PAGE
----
Confronting "hybrids" in Oceania: Experience, materiality and the science of race in France

Bronwen Douglas*

*Corresponding author for this work

    Research output: Contribution to journalReview articlepeer-review

    4 Citations (Scopus)


    Fierce debates about racial crossing recurred in mid-19th-century French anthropology. This paper addresses the nexus of theory, field experience, and human materialities in scientific disputes about "hybrids". Diverse global theoretical positions on interracial unions are calibrated with two empirical/material registers: The reports, anatomical collections and anthropological syntheses made by French naval naturalists following encounters with Indigenous people during scientific voyages in Oceania to 1840; and the more focussed ethnographies, collections and anthropological comparisons made by naval medical officers after tours of duty in new French colonies in eastern Polynesia and New Caledonia from 1842. I assess the relative significance attributed to two different orders of materiality-the subjective materiality of field encounters with Indigenous people; and the seemingly objective materiality of objects-human skulls, other bodily remains, and moulages (plaster busts).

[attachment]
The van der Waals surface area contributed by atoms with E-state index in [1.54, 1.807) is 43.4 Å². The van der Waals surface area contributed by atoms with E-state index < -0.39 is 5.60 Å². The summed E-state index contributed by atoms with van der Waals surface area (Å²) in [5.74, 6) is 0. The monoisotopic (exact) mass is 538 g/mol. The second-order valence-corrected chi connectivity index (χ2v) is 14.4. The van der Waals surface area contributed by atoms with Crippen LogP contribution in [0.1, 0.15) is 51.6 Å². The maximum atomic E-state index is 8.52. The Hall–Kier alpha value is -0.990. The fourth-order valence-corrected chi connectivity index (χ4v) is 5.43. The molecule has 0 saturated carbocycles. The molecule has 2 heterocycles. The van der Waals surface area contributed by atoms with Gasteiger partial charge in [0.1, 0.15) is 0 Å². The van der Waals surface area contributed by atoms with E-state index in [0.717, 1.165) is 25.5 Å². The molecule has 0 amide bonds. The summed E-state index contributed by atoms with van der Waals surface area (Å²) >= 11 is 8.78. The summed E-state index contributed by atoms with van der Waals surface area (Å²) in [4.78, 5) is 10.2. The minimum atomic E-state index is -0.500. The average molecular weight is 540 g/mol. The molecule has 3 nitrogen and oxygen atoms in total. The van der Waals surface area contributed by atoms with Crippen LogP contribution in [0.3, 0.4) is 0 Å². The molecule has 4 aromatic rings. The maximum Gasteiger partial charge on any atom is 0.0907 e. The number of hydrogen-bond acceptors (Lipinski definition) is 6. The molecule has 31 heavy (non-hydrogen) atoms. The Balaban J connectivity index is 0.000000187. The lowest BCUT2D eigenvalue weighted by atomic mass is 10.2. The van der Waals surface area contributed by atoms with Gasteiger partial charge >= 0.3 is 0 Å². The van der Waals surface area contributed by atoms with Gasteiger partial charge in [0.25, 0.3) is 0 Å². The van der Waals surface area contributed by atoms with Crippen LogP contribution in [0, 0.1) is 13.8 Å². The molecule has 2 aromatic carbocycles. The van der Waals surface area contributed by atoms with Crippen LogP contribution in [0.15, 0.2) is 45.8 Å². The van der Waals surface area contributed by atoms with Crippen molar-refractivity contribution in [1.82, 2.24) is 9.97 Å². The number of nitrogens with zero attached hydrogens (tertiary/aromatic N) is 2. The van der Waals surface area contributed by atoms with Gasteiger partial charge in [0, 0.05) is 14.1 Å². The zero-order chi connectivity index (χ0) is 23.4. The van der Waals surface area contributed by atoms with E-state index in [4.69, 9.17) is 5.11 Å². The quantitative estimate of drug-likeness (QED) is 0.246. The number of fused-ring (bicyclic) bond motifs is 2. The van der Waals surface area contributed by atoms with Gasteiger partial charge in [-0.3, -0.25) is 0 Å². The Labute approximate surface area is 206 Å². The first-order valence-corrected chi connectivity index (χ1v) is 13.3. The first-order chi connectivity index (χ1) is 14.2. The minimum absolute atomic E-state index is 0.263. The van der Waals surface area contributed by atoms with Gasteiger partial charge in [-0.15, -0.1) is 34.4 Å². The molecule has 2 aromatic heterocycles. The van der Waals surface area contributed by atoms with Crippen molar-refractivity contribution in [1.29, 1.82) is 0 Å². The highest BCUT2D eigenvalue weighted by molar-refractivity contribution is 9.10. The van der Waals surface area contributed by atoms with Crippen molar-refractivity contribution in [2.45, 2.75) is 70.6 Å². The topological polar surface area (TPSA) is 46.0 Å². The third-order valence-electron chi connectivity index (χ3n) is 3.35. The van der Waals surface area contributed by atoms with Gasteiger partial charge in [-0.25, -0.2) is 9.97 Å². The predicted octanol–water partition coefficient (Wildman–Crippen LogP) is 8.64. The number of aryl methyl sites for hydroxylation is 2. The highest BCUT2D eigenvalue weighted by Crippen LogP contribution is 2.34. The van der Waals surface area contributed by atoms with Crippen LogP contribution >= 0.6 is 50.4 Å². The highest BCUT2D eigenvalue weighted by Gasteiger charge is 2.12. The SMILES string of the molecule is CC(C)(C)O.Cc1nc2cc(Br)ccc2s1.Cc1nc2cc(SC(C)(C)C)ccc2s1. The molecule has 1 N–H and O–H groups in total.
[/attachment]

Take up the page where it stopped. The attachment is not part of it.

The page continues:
Original languageEnglish
    Pages (from-to)27-63
    Number of pages37
    JournalRevue d'Histoire des Sciences Humaines
    Publication statusPublished - 2015


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